I’m tired of it. So this week when I saw someone on Craigslist was selling a PIX 515e firewall, I jumped at the chance to have an unrestricted network. Even though the PIX is a few years older, it’s a higher-end model so it can handle 50% more bandwidth than the ASA (up to 190 mbps). If I ever wanted to segment the network again, the PIX supports up to 25 VLANs. And the previous owner added a memory upgrade, so it runs the same OS version that my newer ASA has. There really isn’t a drawback I can see.

Of course I am still keeping the Airport Extreme on the network. I definitely don’t want to give up wireless. But now the Airport can act as a bridge and allow two-way traffic between wired and wireless clients. I also brought all wired devices from the secondary network back onto the primary, where they can talk to each other directly using a 24 port gigabit smart switch. It is a much faster and cleaner setup.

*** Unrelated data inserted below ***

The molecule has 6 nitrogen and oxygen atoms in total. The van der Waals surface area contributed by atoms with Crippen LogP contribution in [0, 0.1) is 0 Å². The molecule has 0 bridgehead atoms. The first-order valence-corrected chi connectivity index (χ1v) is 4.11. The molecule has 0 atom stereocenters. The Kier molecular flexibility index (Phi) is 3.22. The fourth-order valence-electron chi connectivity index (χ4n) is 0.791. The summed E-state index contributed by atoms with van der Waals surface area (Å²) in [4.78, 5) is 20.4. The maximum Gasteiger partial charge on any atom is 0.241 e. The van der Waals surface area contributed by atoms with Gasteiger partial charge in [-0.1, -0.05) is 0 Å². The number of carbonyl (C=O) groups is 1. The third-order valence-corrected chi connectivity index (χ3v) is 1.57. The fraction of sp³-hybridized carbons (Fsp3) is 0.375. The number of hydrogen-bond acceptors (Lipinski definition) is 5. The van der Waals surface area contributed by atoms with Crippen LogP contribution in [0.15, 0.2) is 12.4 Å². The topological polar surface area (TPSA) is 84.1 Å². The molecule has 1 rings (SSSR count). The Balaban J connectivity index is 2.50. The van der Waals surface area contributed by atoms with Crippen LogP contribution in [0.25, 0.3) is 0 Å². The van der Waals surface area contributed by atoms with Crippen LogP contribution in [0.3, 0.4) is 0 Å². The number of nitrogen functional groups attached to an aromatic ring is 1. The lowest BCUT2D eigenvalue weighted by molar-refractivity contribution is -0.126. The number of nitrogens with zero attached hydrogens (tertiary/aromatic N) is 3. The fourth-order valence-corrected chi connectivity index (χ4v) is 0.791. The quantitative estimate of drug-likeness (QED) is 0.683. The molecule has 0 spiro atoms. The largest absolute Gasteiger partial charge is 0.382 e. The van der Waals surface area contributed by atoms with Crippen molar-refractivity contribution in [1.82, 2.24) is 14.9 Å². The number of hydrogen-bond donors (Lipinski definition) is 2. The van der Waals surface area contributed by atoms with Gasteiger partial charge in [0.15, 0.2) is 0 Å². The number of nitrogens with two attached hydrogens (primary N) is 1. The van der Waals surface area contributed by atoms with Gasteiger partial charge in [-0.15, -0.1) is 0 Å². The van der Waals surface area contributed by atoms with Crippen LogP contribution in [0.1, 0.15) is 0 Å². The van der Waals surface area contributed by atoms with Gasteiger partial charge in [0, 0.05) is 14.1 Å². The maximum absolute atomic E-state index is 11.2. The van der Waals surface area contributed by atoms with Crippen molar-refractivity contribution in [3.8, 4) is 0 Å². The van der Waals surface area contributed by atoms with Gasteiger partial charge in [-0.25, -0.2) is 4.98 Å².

Here’s a shot of the home network rack since the upgrade.

Home Office Rack

Yet another iPad 3 Review

I thought I would throw an iPad 3 review together, now that I’ve had about a week to use it. There are a bunch of features I won’t mention, either because it’s not a key feature to me, or because it’s not available in my area (4G LTE).

Retina Display There are no words to fully describe it. The sharpest computer display I’ve ever seen. Photos look like glossy prints. Text looks better than a magazine. It’s not just prettier though, it’s easier on the eyes as well. Try reading all day on a standard resolution iPad, and then again on the iPad 3, and you’ll be a lot less fatigued after reading on the iPad 3.

The only drawback of the Retina Display is that I’ve found you have to be careful when picking home screen backgrounds (yep, such a 21st century “issue”). Pick a photo with too much detail in it, and it will be so sharp as to actually distract from finding the app you’re looking for. Choose your background images carefully.